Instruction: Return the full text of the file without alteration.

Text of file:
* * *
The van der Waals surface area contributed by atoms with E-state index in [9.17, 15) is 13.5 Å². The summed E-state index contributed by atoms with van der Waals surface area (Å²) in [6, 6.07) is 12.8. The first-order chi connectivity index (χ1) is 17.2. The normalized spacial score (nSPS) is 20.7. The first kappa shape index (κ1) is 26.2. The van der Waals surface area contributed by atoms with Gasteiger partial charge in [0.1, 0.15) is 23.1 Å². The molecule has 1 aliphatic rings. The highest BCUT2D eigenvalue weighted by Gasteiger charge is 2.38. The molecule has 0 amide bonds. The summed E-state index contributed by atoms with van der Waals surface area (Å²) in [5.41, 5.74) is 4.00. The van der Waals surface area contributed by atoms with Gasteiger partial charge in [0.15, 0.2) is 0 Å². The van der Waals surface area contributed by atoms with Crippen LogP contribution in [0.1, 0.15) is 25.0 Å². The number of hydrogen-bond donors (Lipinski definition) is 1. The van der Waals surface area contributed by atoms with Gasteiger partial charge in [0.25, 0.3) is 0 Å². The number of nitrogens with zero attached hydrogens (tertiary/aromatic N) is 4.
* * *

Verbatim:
The van der Waals surface area contributed by atoms with E-state index in [9.17, 15) is 13.5 Å². The summed E-state index contributed by atoms with van der Waals surface area (Å²) in [6, 6.07) is 12.8. The first-order chi connectivity index (χ1) is 17.2. The normalized spacial score (nSPS) is 20.7. The first kappa shape index (κ1) is 26.2. The van der Waals surface area contributed by atoms with Gasteiger partial charge in [0.1, 0.15) is 23.1 Å². The molecule has 1 aliphatic rings. The highest BCUT2D eigenvalue weighted by Gasteiger charge is 2.38. The molecule has 0 amide bonds. The summed E-state index contributed by atoms with van der Waals surface area (Å²) in [5.41, 5.74) is 4.00. The van der Waals surface area contributed by atoms with Gasteiger partial charge in [0.15, 0.2) is 0 Å². The van der Waals surface area contributed by atoms with Crippen LogP contribution in [0.1, 0.15) is 25.0 Å². The number of hydrogen-bond donors (Lipinski definition) is 1. The van der Waals surface area contributed by atoms with Gasteiger partial charge in [0.25, 0.3) is 0 Å². The number of nitrogens with zero attached hydrogens (tertiary/aromatic N) is 4.